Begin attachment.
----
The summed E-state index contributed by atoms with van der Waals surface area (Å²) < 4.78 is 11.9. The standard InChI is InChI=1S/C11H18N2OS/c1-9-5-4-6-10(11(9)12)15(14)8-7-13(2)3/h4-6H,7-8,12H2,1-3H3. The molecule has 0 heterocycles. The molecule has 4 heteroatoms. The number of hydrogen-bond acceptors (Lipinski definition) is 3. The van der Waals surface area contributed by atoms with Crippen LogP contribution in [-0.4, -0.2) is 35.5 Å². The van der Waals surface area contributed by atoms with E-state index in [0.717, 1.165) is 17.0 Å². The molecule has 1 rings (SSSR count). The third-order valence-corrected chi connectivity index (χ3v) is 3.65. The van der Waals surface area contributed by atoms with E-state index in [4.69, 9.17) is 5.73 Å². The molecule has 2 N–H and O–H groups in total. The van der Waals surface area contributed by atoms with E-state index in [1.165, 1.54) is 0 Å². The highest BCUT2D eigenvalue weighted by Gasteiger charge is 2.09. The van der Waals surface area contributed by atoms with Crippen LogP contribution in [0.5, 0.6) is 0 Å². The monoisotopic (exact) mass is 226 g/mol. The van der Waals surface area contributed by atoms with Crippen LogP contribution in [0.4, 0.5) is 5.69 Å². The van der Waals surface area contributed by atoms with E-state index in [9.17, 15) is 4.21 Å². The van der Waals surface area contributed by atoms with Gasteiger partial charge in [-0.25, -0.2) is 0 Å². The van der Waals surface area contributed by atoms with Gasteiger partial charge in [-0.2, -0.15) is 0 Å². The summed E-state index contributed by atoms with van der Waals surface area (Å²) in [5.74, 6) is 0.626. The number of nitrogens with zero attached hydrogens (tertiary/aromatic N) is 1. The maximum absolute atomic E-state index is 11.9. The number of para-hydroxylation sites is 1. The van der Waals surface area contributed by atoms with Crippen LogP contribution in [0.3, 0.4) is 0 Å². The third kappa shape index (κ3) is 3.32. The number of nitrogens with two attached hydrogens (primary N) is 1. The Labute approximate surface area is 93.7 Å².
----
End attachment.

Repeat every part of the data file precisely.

The summed E-state index contributed by atoms with van der Waals surface area (Å²) < 4.78 is 11.9. The standard InChI is InChI=1S/C11H18N2OS/c1-9-5-4-6-10(11(9)12)15(14)8-7-13(2)3/h4-6H,7-8,12H2,1-3H3. The molecule has 0 heterocycles. The molecule has 4 heteroatoms. The number of hydrogen-bond acceptors (Lipinski definition) is 3. The van der Waals surface area contributed by atoms with Crippen LogP contribution in [-0.4, -0.2) is 35.5 Å². The van der Waals surface area contributed by atoms with E-state index in [0.717, 1.165) is 17.0 Å². The molecule has 1 rings (SSSR count). The third-order valence-corrected chi connectivity index (χ3v) is 3.65. The van der Waals surface area contributed by atoms with E-state index in [4.69, 9.17) is 5.73 Å². The molecule has 2 N–H and O–H groups in total. The van der Waals surface area contributed by atoms with E-state index in [1.165, 1.54) is 0 Å². The highest BCUT2D eigenvalue weighted by Gasteiger charge is 2.09. The van der Waals surface area contributed by atoms with Crippen LogP contribution in [0.5, 0.6) is 0 Å². The monoisotopic (exact) mass is 226 g/mol. The van der Waals surface area contributed by atoms with Crippen LogP contribution in [0.4, 0.5) is 5.69 Å². The van der Waals surface area contributed by atoms with E-state index in [9.17, 15) is 4.21 Å². The van der Waals surface area contributed by atoms with Gasteiger partial charge in [-0.25, -0.2) is 0 Å². The van der Waals surface area contributed by atoms with Gasteiger partial charge in [-0.2, -0.15) is 0 Å². The summed E-state index contributed by atoms with van der Waals surface area (Å²) in [5.74, 6) is 0.626. The number of nitrogens with zero attached hydrogens (tertiary/aromatic N) is 1. The maximum absolute atomic E-state index is 11.9. The number of para-hydroxylation sites is 1. The van der Waals surface area contributed by atoms with Crippen LogP contribution in [0.3, 0.4) is 0 Å². The third kappa shape index (κ3) is 3.32. The number of nitrogens with two attached hydrogens (primary N) is 1. The Labute approximate surface area is 93.7 Å².